Business confidence in Wales rose four points during March to 29 per cent, as hiring intentions climbed to a five-month high, according to the latest Business Barometer from Lloyds Bank Commercial Banking.

Although firms’ optimism in the economy dropped eight points to 13 per cent, companies in Wales reported higher confidence in their own business prospects month-on-month, up 17 points at 45 per cent. Taken together, this gives a headline confidence reading of 29 per cent (25 per cent in February).

A net balance of 36 per cent of Welsh businesses also expect to increase staff levels over the next year, up 17 points from February – the country’s strongest hiring intentions since October 2023.

Looking ahead to the next six months, Welsh businesses identified their top target areas for growth as evolving their offering, for example by introducing new products or services (34 per cent), investing in their teams, for example by hiring new staff or investing in training (30 per cent), and introducing new technology, such as AI or automation (28 per cent).

The Business Barometer, which surveys 1,200 businesses monthly, provides early signals about UK economic trends both regionally and nationwide.

Overall UK business confidence registered 42 per cent in March, the same as in February, as firms’ confidence in their own trading prospects (49 per cent) held steady, and confidence in the economy strengthened by one point (35 per cent).

Yorkshire and the Humber was the most confident UK nation or region in March (60 per cent), followed by the North East (56 per cent) and London (52 per cent).

Services confidence fell five points to 40 per cent, the first decline since December. That drop, however, was offset by rises in confidence in the manufacturing, retail and construction sectors.

The gains in manufacturing (up one point to 41 per cent) and construction (up two points to 40 per cent) were relatively modest and confidence remained below levels seen at the start of 2024. Firms in the retail sector reported improved confidence (up five points to 45 per cent), which was the strongest result for more than two years.

Sam Noble, regional director for Wales at Lloyds Bank Commercial Banking, said: “It’s great to see Welsh businesses feeling increasingly confident in their own prospects – a reflection of their resilience and the work they’ve done to capitalise on new opportunities for growth.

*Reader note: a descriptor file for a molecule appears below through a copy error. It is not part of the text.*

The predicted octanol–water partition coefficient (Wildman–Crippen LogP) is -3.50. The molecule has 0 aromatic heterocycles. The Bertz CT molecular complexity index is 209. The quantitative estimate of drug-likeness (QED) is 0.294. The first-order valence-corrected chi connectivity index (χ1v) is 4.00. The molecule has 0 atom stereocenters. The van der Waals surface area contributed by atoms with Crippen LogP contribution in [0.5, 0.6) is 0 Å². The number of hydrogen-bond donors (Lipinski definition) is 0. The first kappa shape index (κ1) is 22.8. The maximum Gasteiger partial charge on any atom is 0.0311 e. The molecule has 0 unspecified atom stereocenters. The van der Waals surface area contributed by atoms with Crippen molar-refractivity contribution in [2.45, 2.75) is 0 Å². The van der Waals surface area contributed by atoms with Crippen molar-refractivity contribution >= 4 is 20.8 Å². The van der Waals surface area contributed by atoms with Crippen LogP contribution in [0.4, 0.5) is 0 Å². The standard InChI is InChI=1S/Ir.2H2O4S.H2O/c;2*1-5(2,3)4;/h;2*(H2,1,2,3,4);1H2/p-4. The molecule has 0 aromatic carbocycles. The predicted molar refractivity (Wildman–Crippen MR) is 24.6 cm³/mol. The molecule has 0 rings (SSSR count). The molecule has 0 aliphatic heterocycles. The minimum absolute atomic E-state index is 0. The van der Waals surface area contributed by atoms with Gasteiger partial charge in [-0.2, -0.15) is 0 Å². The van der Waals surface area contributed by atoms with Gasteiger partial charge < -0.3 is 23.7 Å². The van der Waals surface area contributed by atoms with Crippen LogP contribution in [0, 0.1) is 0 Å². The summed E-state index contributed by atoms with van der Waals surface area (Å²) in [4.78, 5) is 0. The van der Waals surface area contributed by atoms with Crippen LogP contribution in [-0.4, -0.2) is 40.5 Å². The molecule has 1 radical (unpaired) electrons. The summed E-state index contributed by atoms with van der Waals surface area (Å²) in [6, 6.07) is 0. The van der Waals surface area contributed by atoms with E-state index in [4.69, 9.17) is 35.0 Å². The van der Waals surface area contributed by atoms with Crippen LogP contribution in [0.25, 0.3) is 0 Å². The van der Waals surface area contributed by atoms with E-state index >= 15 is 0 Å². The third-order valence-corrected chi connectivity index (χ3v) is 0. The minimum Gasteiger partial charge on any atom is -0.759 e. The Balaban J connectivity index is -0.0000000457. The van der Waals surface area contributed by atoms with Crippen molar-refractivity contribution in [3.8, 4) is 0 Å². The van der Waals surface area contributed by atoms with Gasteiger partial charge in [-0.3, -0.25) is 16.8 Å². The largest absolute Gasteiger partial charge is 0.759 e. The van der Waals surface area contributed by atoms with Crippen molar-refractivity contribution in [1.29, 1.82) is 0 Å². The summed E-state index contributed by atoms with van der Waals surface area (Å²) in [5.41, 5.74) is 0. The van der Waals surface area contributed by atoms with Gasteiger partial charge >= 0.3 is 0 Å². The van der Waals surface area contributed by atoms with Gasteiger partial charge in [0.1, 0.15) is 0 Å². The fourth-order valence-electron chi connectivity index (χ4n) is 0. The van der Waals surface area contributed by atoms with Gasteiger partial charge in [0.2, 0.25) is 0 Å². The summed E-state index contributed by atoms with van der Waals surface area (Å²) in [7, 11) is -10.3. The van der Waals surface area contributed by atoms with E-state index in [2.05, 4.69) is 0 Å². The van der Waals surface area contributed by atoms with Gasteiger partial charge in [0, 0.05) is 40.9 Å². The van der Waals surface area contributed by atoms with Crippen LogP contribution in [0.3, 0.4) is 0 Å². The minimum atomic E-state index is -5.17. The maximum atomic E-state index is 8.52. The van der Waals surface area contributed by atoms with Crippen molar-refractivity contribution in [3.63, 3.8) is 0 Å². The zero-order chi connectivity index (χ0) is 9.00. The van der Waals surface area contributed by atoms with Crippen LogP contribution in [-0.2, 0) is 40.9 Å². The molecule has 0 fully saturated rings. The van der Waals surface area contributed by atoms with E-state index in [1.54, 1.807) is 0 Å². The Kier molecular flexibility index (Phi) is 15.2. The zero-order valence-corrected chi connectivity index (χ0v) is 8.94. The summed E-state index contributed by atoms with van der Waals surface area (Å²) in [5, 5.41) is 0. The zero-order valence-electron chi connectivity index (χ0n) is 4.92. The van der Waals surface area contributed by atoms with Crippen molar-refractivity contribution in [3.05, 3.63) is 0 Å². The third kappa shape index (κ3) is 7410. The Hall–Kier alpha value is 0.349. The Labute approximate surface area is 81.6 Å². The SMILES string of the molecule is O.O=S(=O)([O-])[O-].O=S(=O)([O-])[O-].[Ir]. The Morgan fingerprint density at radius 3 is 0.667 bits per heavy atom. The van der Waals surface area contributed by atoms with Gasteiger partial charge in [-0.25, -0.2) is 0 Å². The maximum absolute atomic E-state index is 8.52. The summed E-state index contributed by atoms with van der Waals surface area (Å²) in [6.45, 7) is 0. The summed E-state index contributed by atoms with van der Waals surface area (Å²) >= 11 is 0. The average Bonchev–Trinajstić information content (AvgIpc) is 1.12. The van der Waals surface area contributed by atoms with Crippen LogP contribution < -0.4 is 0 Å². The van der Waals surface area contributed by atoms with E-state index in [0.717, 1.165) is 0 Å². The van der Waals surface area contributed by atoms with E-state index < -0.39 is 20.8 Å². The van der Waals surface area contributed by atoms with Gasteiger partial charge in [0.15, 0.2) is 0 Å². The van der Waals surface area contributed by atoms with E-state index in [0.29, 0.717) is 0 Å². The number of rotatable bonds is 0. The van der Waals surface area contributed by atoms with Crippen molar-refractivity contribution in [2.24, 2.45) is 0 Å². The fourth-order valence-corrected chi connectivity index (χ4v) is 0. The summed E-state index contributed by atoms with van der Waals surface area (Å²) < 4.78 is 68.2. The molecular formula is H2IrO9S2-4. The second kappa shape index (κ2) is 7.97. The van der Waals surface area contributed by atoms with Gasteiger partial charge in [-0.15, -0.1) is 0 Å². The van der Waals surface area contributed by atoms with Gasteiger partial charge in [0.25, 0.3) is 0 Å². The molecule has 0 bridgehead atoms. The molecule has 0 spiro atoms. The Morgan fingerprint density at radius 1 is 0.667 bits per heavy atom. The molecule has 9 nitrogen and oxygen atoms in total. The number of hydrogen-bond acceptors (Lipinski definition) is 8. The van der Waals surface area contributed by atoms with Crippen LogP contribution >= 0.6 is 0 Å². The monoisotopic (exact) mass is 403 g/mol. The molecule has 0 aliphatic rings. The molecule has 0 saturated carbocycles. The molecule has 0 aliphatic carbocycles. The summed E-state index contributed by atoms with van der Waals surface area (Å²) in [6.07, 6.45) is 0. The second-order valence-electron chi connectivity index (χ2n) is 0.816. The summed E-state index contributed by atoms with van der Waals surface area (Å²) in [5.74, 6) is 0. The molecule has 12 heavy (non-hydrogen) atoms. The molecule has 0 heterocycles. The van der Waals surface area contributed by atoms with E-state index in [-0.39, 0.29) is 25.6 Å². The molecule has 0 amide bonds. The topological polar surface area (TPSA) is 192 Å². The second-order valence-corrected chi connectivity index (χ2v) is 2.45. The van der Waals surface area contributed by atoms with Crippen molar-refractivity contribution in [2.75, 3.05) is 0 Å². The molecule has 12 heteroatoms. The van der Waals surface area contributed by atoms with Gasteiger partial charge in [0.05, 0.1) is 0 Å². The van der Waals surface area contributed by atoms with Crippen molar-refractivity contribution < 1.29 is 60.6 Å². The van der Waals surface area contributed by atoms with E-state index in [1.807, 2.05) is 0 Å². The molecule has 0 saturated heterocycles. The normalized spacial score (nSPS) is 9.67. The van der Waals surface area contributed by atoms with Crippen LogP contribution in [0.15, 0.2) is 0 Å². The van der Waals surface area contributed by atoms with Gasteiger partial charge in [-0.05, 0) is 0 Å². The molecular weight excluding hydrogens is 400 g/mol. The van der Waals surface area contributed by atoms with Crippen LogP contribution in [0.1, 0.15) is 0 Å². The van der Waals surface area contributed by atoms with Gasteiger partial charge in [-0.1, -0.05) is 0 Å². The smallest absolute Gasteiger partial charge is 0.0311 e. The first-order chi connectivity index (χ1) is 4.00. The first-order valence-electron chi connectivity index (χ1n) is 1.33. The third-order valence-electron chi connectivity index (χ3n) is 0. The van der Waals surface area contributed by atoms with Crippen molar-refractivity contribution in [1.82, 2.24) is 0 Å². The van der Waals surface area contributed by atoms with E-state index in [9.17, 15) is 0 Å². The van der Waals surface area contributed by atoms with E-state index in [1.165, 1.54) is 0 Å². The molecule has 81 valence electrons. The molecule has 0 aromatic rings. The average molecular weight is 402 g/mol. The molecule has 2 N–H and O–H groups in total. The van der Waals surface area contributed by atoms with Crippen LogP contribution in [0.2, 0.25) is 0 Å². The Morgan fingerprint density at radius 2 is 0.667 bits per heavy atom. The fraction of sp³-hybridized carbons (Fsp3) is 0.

“And it’s particularly encouraging that so many firms are planning to hire. This will benefit their own companies, but also have a positive impact across communities, and the country as a whole.

“While firms’ outlook in the economy has become slightly more pessimistic, we could see this reverse if positive trends, such as slowing inflation, continue. Whatever lies ahead, and whatever firms have planned, we’ll continue to be by their side with our support.”

Hann-Ju Ho, senior economist, Lloyds Bank Commercial Banking, said: “With businesses reporting 42 per cent confidence in March, this month’s figures maintain the recent improvement bringing a positive end to the first quarter of the year. Firms are showing increasing resilience which is reflected in their easing concern about supply chain disruption and energy prices.

“Businesses also continue to signal optimistic hiring intentions, although slightly down on previous months. It’s possible the impending minimum wage rises in April are beginning to come into sharper focus for businesses – especially smaller firms.

“Among the regions there was a mixed picture. Following unusually low confidence in February, London bounced back with a 14-point increase to bring the capital back in line with typical figures reported for the area, although the greatest confidence was shown by businesses in Yorkshire & the Humber who reported a 29-point rise, making it the most confident region overall. However, businesses in the Midlands saw a significant fall which seems to be an outlier compared to recent results.

“Overall, the Barometer across the quarter suggests that we could begin to see more optimistic economic growth in 2024 than seen in recent years, although medium-term challenges remain.”